US7174658May 16, 2005Feb 13, 2007Anatomic Research, Inc.Shoe sole structures
US7287341Aug 19, 2004Oct 30, 2007Anatomic Research, Inc.Corrective shoe sole structures using a contour greater than the theoretically ideal stability plane
US7334356Jul 12, 2005Feb 26, 2008Anatomic Research, Inc.Shoe sole structures
US7546699Apr 23, 2007Jun 16, 2009Anatomic Research, Inc.Shoe sole structures
US7647710Jul 31, 2007Jan 19, 2010Anatomic Research, Inc.Shoe sole structures
US8141276Nov 21, 2005Mar 27, 2012Frampton E. EllisDevices with an internal flexibility slit, including for footwear
US8205356Nov 21, 2005Jun 26, 2012Frampton E. EllisDevices with internal flexibility sipes, including siped chambers for footwear
US8256147May 25, 2007Sep 4, 2012Frampton E. EliisDevices with internal flexibility sipes, including siped chambers for footwear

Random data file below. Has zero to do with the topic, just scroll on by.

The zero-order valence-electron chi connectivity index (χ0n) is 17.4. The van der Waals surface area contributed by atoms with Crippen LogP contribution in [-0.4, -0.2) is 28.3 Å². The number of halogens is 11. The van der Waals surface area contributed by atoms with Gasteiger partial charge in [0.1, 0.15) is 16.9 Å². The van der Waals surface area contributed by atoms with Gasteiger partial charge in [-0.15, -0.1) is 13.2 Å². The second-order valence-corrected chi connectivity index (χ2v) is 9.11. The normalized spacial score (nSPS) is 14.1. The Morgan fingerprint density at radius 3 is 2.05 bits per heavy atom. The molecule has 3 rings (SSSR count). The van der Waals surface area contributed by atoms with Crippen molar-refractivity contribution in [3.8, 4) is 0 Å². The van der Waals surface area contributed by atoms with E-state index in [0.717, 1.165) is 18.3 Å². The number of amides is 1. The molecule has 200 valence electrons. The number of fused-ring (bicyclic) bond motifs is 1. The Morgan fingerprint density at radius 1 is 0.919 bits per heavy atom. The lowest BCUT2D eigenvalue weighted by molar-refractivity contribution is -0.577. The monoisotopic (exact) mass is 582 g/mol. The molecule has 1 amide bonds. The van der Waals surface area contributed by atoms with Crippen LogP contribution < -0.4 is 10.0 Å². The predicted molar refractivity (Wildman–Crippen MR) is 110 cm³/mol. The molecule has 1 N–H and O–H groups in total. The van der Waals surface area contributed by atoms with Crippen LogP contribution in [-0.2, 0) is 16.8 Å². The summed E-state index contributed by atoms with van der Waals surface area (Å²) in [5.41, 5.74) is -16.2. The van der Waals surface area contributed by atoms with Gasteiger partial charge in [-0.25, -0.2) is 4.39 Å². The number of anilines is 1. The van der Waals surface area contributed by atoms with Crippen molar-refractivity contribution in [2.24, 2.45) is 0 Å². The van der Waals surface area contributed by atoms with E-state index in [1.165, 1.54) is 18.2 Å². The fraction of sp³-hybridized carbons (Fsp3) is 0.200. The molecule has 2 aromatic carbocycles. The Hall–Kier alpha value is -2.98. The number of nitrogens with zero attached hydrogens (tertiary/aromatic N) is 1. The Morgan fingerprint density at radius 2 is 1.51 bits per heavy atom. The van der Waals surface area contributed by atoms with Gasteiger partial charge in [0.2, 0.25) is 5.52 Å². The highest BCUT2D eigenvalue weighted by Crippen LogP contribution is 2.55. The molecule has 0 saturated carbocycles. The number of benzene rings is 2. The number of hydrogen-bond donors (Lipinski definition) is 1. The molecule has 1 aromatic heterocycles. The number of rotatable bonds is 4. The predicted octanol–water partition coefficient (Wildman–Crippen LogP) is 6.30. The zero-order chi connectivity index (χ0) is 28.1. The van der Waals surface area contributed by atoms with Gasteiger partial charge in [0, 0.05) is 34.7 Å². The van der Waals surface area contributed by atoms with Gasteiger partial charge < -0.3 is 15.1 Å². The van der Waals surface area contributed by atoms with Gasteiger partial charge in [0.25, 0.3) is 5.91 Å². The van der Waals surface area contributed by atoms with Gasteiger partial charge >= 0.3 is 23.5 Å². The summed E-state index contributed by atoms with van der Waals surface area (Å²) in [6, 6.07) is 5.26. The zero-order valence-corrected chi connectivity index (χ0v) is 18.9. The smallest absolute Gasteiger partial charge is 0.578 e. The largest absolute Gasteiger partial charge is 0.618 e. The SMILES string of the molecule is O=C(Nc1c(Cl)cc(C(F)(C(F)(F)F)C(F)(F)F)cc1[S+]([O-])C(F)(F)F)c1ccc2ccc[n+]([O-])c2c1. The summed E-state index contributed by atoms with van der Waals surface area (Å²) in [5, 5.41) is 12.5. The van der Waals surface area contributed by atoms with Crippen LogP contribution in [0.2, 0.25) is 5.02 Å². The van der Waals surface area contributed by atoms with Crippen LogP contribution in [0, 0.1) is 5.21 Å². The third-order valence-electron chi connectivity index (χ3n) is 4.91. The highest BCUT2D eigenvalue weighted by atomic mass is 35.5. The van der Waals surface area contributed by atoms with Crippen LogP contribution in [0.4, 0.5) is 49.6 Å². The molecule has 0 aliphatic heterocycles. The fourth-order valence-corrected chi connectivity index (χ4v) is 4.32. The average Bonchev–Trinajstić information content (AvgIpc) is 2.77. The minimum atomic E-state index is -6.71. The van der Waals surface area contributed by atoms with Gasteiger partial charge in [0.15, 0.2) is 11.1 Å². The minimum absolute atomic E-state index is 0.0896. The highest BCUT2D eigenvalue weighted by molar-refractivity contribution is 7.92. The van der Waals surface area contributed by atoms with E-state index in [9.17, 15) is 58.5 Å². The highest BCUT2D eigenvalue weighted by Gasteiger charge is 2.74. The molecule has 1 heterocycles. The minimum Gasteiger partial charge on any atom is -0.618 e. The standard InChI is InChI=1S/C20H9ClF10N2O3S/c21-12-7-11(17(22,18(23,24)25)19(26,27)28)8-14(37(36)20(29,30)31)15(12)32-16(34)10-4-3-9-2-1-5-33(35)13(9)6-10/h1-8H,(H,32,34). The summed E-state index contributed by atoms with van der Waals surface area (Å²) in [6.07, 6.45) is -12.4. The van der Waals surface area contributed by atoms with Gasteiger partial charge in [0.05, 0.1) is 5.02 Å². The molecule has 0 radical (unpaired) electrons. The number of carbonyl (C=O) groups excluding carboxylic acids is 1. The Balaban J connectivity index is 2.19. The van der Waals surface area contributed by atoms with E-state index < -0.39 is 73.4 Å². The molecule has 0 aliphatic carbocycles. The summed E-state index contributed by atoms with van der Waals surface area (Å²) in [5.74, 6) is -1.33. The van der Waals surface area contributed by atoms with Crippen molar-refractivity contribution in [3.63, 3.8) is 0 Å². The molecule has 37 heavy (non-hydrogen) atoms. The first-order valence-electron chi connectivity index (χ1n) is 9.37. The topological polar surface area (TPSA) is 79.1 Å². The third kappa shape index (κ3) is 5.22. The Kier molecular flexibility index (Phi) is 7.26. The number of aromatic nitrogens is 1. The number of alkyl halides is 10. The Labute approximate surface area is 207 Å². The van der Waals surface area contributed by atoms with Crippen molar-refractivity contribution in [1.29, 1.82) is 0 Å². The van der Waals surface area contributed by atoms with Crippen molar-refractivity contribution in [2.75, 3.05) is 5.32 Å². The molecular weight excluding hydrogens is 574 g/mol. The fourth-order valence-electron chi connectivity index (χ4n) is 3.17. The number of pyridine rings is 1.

US8291618May 18, 2007Oct 23, 2012Frampton E. EllisDevices with internal flexibility sipes, including siped chambers for footwear
US8494324May 16, 2012Jul 23, 2013Frampton E. EllisWire cable for electronic devices, including a core surrounded by two layers configured to slide relative to each other
US8544196 *Aug 20, 2010Oct 1, 2013Susan LeoShoe charm holder device
US8561323Jan 24, 2012Oct 22, 2013Frampton E. EllisFootwear devices with an outer bladder and a foamed plastic internal structure separated by an internal flexibility sipe
US8567095Apr 27, 2012Oct 29, 2013Frampton E. EllisFootwear or orthotic inserts with inner and outer bladders separated by an internal sipe including a media
US8670246Feb 24, 2012Mar 11, 2014Frampton E. EllisComputers including an undiced semiconductor wafer with Faraday Cages and internal flexibility sipes